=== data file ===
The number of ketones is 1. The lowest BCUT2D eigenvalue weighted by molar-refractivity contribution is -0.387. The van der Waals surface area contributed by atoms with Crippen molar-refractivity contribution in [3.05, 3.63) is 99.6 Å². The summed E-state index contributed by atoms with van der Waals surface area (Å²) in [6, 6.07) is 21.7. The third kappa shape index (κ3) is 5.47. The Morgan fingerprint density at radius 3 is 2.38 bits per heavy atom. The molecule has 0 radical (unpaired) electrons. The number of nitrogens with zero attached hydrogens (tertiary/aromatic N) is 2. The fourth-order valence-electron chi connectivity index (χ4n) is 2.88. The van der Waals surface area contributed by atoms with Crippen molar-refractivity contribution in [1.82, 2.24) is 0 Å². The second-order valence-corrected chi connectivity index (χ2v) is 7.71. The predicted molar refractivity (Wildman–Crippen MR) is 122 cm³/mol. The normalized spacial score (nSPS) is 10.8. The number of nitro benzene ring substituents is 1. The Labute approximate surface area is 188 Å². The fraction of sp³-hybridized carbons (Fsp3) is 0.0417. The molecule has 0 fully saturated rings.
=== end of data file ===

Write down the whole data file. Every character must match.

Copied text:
The number of ketones is 1. The lowest BCUT2D eigenvalue weighted by molar-refractivity contribution is -0.387. The van der Waals surface area contributed by atoms with Crippen molar-refractivity contribution in [3.05, 3.63) is 99.6 Å². The summed E-state index contributed by atoms with van der Waals surface area (Å²) in [6, 6.07) is 21.7. The third kappa shape index (κ3) is 5.47. The Morgan fingerprint density at radius 3 is 2.38 bits per heavy atom. The molecule has 0 radical (unpaired) electrons. The number of nitrogens with zero attached hydrogens (tertiary/aromatic N) is 2. The fourth-order valence-electron chi connectivity index (χ4n) is 2.88. The van der Waals surface area contributed by atoms with Crippen molar-refractivity contribution in [1.82, 2.24) is 0 Å². The second-order valence-corrected chi connectivity index (χ2v) is 7.71. The predicted molar refractivity (Wildman–Crippen MR) is 122 cm³/mol. The normalized spacial score (nSPS) is 10.8. The number of nitro benzene ring substituents is 1. The Labute approximate surface area is 188 Å². The fraction of sp³-hybridized carbons (Fsp3) is 0.0417. The molecule has 0 fully saturated rings.